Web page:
Insyde BIOS Advanced Settings

I like to focus on details, often to a painstaking degree: I feel the constant need to adjust the balance between the details and the whole. So when I got my new laptop, I quickly went its BIOS settings and tried to examine all its available settings and whether they are fine tuned for the best performance (CPU states/voltages, memory latency/clock, etc are crucial to achieving this goal).

So I got a HP Pavilion dv6tqe recently and its BIOS is from Insyde. I have never seen this vendor: back when I got my last laptop, I only saw Award, AMI, and Phoenix BIOS around in the market. Anyhow, that only shows how remote I have been from the field. The BIOS settings very much disappointed me with its about ten options with the only meaningful one being the boot order configuration. I went online and searched for something relevant to enabling advanced settings on Insyde BIOS and there are quite some discussion around this topic, including flashing a modded firmware to BIOS and this wonderfully simple solution of
pressing the A key (for "Advanced"?) after pressing the F10 key (this gives your the BIOS setting page).

I verified that this works with my BIOS with BIOS version F.13 (update: and F.1B). And here is a screenshot.
Notice that there are two new tabs named Advanced and Power.
There is one thing to note though: if you set a BIOS administrator password (which you should and many people forget to do), pressing the A key cannot get you to the advanced mode. You will have to clear your admin password and follow the procedure.


Google Multiple Sign-in

Google multiple sign-in is a handy feature if you have more than one Google account and you want to switch between them without logging in and out every time. (This log in and out action is still needed for a technical reason which I will point out at the end.) I use it often to switch between my accounts when checking emails (in this way, you can easily have multiple Gmail storage). Note that you need to enable multiple sign-in for your accounts at the account setting page before you can use this feature.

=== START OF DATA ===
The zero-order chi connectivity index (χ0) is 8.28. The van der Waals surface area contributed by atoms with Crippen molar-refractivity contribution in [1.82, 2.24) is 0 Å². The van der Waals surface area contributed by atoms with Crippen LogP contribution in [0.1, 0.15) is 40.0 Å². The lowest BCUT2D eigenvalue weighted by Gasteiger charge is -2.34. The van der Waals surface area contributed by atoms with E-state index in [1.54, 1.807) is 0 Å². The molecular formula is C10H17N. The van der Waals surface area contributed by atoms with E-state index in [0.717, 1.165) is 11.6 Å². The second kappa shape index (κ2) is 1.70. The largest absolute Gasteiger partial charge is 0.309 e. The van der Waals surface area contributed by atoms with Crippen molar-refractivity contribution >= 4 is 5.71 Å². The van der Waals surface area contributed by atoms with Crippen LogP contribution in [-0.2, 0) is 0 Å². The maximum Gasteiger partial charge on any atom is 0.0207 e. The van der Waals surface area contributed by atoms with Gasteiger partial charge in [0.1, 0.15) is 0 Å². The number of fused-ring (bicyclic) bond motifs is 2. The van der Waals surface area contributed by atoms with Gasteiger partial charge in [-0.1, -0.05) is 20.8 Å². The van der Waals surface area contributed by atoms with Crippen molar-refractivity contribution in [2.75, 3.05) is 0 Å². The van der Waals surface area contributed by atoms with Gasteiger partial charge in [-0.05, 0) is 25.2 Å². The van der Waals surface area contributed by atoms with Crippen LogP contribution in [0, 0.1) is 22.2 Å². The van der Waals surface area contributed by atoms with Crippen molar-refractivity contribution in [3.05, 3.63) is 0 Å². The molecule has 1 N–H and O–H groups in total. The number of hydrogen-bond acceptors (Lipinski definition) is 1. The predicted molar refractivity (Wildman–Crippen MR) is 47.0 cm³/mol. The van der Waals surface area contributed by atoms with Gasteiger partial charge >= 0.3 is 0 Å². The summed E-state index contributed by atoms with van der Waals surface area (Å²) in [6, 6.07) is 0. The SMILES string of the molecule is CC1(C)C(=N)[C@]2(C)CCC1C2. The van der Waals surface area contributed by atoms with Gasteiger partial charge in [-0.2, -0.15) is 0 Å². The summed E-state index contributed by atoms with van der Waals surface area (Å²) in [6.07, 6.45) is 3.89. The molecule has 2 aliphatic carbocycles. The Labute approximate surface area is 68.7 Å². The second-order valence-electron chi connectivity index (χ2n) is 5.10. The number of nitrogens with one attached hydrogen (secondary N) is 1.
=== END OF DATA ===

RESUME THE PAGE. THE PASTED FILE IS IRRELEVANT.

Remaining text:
The switch account button is highlighted on the right.
On the list of signed in accounts, the one that you first signed into is marked with (default).
Although this feature is convenient, it is not supported uniformly well across all Google services. In any case, all sites will recognize your account as the default account which is the one that was first signed in and some of them will let you switch between signed in accounts. The implementation on the popular services such as Gmail, Google docs, and Google Calendar are seamless but not so for some others like Google Wallet (a.k.a. Google checkout). In fact, it can be really confusing sometimes.
If you want to change the default signed in account, there is no click-a-button method to accomplish that at the moment (which should be implemented soon by Google I hope) and so you have to log out (which logs you out of all signed in accounts) and log into the account you wish to make default.


Regular Fasting in Weekend

I think the feeling of hunger is a vital part to one's sensitivity which aids the individual's survival by reminding that his or her mental state is bound to the physical being of the body. However, in daily life, I found that eating has often become a scheduled task which occurs at a regular schedule without regard to whether or not one feels the need to do so. (This is made possible by the modern efficiency in producing food and there is undoubtedly good reasons for it.) Arguably in modern age, an overwhelming emphasis is placed on the intellectual as opposite to the bodily in a fashion as if the two were separable and the body mainly exists to sustain the intellect. Gradually, eating as a task becomes mechanical and contrived. We often seek to disrupt this growing numbness by trying new food, but I think a better solution is to feel the essential feeling of hunger again by fasting. For the past few years, I usually skipped a meal on Saturday and/or Sunday and that helped restore my integral sense of body and mind.